These new laws established what is commonly called a “statutory” or “compulsory” license to stream sound recordings as long as the music being streamed complies with the restrictions on the license limiting the use to public performance, sequencing, and a few other restrictions. (This is the same license that is at issue in the XM Radio litigation.) This statutory license does not include on-demand streaming or downloads (such as the Napster subscription service). The statutory license eliminates the need to get a separate license from each copyright owner as long as you comply with the rules and pay the royalty. (We already have a compulsory license for mechanical royalties paid on songs when a digital or physical record is sold.) The statutory license only applies to streaming, not to downloading or any other interactive use of music that involves the user choosing which specific tracks they want to listen to.
These amendments to the Copyright Act divided sound recording royalties among four groups: copyright owners (50%), featured artists (45%), nonfeatured musicians (2.5%) and nonfeatured vocalists (2.5%). “Copyright owners” typically means record companies, but independent artists, or any artist who owns their own recordings, qualifies as a “copyright owner.” It does not include songwriters or music publishers, although their right to public performance income requires no change in the law.
The Act also established the first sound recording PRO in the U.S. called SoundExchange. Until recently, SoundExchange was a division of the Recording Industry Association of America, but was recently “spun off” to be a stand alone nonprofit organization with a board of directors divided equally between artist and sound recording copyright owner representatives.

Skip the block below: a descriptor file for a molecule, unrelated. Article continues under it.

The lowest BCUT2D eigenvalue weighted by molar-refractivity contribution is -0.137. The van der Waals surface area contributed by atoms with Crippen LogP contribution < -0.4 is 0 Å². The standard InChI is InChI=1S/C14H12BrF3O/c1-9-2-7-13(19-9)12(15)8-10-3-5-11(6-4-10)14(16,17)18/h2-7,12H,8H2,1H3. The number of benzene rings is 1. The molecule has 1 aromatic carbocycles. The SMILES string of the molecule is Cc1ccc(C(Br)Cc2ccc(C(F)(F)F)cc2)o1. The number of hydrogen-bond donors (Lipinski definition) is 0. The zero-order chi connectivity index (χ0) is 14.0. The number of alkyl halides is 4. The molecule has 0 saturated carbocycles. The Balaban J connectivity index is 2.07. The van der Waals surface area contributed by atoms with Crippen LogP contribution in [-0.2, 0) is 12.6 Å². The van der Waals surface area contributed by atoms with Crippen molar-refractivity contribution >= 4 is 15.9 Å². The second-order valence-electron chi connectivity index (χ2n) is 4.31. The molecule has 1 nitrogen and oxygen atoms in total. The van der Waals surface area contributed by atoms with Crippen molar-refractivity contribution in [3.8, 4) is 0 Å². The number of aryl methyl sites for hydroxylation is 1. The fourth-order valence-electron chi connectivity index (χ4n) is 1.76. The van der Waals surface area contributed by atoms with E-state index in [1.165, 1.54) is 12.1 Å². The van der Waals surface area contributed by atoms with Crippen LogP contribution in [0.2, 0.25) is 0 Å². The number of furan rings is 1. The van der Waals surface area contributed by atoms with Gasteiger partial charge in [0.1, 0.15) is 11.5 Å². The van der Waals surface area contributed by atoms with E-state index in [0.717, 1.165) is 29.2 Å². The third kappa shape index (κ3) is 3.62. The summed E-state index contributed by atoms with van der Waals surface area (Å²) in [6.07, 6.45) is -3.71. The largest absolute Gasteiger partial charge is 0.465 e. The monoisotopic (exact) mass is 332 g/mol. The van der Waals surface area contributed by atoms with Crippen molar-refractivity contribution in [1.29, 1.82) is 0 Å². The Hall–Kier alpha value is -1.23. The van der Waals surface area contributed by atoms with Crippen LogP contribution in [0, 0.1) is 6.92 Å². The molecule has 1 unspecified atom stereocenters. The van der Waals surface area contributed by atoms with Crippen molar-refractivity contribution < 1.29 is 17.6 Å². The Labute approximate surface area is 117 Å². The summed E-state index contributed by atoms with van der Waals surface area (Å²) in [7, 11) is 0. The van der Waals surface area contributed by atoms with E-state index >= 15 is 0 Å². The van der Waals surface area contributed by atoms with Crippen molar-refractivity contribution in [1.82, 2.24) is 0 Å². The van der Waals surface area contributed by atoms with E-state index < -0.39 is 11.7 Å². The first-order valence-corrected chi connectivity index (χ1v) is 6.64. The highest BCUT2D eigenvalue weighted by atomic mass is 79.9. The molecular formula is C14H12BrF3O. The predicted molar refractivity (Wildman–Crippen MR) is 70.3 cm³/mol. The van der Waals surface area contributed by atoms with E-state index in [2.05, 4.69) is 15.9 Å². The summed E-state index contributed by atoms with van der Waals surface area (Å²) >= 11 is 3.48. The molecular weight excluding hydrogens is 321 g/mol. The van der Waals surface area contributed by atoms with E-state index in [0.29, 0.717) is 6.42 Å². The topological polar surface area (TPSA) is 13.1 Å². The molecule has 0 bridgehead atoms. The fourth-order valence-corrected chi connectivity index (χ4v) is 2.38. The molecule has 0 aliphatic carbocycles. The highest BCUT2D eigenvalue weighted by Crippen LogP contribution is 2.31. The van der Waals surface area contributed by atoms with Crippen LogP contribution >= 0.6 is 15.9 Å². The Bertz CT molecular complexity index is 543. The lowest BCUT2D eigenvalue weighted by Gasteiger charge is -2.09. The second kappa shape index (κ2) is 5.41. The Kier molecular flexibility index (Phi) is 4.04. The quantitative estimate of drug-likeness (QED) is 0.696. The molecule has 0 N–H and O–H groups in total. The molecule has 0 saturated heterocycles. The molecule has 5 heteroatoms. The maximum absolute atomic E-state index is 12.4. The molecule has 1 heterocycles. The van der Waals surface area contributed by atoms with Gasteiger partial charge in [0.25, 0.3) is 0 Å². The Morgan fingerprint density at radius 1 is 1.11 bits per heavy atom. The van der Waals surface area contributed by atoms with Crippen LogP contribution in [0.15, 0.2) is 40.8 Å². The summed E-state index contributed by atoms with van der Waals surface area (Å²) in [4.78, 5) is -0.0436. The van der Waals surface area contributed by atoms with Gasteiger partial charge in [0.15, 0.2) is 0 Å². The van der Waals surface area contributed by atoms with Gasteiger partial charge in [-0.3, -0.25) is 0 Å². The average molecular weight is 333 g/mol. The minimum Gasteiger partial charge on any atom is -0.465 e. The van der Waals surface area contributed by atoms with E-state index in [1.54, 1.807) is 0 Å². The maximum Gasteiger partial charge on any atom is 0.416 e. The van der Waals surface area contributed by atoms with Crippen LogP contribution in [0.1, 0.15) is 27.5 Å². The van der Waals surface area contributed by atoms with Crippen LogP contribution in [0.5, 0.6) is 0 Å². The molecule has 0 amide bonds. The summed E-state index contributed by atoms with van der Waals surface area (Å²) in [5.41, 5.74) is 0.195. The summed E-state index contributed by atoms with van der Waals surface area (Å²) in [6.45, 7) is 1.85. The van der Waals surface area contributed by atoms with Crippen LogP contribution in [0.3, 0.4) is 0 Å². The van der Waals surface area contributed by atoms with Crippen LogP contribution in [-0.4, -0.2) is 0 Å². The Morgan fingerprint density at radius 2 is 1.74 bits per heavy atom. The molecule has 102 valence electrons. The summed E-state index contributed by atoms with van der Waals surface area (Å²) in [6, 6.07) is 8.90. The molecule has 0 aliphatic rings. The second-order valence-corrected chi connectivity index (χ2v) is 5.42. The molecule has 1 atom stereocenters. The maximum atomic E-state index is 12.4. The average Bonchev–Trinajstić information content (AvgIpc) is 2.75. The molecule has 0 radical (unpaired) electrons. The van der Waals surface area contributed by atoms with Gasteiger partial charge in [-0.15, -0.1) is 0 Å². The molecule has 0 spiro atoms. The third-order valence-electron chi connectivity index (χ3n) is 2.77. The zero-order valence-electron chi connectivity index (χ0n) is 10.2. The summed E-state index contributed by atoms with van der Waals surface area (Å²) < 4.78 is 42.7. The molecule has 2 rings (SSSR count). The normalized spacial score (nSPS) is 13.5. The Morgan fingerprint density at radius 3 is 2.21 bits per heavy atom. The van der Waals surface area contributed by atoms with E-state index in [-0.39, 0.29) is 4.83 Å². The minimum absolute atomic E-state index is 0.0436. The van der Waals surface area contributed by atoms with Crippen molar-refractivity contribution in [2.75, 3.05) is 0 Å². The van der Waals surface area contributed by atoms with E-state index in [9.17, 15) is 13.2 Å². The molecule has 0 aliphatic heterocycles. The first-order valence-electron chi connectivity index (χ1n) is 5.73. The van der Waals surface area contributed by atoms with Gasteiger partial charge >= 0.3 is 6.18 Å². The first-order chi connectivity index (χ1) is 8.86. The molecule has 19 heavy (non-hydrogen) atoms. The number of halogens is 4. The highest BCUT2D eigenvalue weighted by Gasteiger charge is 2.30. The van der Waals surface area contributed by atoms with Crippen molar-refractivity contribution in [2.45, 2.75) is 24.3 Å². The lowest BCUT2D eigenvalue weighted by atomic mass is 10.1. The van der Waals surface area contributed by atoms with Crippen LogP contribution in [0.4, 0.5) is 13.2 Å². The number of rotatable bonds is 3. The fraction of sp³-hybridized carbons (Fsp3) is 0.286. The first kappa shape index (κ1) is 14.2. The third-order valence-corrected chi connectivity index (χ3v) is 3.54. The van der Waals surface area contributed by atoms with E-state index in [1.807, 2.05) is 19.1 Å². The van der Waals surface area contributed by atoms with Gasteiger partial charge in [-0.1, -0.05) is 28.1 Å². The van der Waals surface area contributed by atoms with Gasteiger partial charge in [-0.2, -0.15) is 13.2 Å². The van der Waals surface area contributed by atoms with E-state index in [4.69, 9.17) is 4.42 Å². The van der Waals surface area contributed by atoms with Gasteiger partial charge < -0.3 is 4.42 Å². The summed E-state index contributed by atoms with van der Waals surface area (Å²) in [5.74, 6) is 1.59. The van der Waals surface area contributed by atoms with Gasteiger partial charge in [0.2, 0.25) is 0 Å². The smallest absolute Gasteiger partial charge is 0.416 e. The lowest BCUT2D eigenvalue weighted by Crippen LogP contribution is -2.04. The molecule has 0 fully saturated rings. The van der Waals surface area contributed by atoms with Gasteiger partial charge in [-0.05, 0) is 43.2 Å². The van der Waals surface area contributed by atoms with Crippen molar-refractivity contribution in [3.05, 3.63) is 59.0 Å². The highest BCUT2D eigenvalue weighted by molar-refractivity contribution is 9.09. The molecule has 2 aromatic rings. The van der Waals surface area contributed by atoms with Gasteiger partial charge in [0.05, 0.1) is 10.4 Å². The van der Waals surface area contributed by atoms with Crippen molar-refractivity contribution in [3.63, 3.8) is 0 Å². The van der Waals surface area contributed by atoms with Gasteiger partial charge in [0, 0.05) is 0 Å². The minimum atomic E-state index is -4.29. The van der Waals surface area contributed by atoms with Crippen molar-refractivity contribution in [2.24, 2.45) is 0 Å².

Through a rather tortured set of regulations (which have the force of law), SoundExchange collects royalties from the subscription radio providers, webcasters and radio simulcasters, and pays that money out to the four groups. The nonfeatured musicians and vocalists, also known as session players and singers, have their money paid to trust funds established by the American Federation of Musicians and the American Federation of Radio and Television Artists. Featured artists and sound recording copyright owners are paid directly by SoundExchange.
While the Congress established how the pie was to be split in 1995, they only set a rate for certain satellite radio providers (effectively 6.5% of gross revenues). They didn’t establish any other rates, though, and the interested parties could not agree among themselves on what the rate was to be. That started a long process of negotiation in a Copyright Arbitration Royalty Panel that ended last year, and was supplemented by a law protecting small webcasters a few months later after the small webcasters strongly objected to the new rates.